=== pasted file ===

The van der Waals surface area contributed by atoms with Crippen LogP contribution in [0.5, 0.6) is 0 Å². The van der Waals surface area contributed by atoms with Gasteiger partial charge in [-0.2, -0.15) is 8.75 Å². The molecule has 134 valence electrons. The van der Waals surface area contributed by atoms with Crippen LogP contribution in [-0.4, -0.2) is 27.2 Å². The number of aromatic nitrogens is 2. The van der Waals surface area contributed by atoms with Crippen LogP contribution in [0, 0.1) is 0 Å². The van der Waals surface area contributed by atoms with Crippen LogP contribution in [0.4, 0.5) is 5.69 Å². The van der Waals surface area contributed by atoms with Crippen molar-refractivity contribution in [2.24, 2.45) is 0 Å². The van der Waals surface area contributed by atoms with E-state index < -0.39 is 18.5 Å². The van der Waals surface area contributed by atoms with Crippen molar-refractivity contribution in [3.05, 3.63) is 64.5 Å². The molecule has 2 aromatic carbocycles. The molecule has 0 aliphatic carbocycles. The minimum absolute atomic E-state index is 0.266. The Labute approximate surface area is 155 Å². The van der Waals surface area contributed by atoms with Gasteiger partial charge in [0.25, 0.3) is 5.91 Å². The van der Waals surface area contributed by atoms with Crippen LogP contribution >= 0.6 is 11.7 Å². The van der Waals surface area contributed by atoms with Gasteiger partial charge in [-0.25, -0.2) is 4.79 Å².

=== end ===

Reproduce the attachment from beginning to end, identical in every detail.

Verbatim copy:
The van der Waals surface area contributed by atoms with Crippen LogP contribution in [0.5, 0.6) is 0 Å². The van der Waals surface area contributed by atoms with Gasteiger partial charge in [-0.2, -0.15) is 8.75 Å². The molecule has 134 valence electrons. The van der Waals surface area contributed by atoms with Crippen LogP contribution in [-0.4, -0.2) is 27.2 Å². The number of aromatic nitrogens is 2. The van der Waals surface area contributed by atoms with Crippen LogP contribution in [0, 0.1) is 0 Å². The van der Waals surface area contributed by atoms with Crippen LogP contribution in [0.4, 0.5) is 5.69 Å². The van der Waals surface area contributed by atoms with Crippen molar-refractivity contribution in [2.24, 2.45) is 0 Å². The van der Waals surface area contributed by atoms with E-state index < -0.39 is 18.5 Å². The van der Waals surface area contributed by atoms with Crippen molar-refractivity contribution in [3.05, 3.63) is 64.5 Å². The molecule has 2 aromatic carbocycles. The molecule has 0 aliphatic carbocycles. The minimum absolute atomic E-state index is 0.266. The Labute approximate surface area is 155 Å². The van der Waals surface area contributed by atoms with Gasteiger partial charge in [0.25, 0.3) is 5.91 Å². The van der Waals surface area contributed by atoms with Crippen LogP contribution >= 0.6 is 11.7 Å². The van der Waals surface area contributed by atoms with Gasteiger partial charge in [-0.25, -0.2) is 4.79 Å².